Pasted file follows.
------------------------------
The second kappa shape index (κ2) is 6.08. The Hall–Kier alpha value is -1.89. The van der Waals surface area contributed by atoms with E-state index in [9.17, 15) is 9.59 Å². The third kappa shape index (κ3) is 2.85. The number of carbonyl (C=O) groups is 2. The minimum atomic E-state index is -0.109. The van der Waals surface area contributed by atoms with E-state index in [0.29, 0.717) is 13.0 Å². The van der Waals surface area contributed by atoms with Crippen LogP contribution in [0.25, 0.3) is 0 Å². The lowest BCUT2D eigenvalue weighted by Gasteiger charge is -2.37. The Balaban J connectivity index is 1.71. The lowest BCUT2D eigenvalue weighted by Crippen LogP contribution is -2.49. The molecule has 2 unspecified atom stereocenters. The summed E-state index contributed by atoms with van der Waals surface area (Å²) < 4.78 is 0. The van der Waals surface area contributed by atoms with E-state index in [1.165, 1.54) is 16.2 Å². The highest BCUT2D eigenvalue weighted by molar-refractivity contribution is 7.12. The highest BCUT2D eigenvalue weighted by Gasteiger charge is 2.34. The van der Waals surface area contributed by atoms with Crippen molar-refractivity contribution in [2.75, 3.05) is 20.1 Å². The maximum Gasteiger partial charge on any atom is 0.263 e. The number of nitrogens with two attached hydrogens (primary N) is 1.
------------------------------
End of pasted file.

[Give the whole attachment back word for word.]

The second kappa shape index (κ2) is 6.08. The Hall–Kier alpha value is -1.89. The van der Waals surface area contributed by atoms with E-state index in [9.17, 15) is 9.59 Å². The third kappa shape index (κ3) is 2.85. The number of carbonyl (C=O) groups is 2. The minimum atomic E-state index is -0.109. The van der Waals surface area contributed by atoms with E-state index in [0.29, 0.717) is 13.0 Å². The van der Waals surface area contributed by atoms with Crippen LogP contribution in [0.25, 0.3) is 0 Å². The lowest BCUT2D eigenvalue weighted by Gasteiger charge is -2.37. The Balaban J connectivity index is 1.71. The lowest BCUT2D eigenvalue weighted by Crippen LogP contribution is -2.49. The molecule has 2 unspecified atom stereocenters. The summed E-state index contributed by atoms with van der Waals surface area (Å²) < 4.78 is 0. The van der Waals surface area contributed by atoms with E-state index in [1.165, 1.54) is 16.2 Å². The highest BCUT2D eigenvalue weighted by molar-refractivity contribution is 7.12. The highest BCUT2D eigenvalue weighted by Gasteiger charge is 2.34. The van der Waals surface area contributed by atoms with Crippen molar-refractivity contribution in [2.75, 3.05) is 20.1 Å². The maximum Gasteiger partial charge on any atom is 0.263 e. The number of nitrogens with two attached hydrogens (primary N) is 1.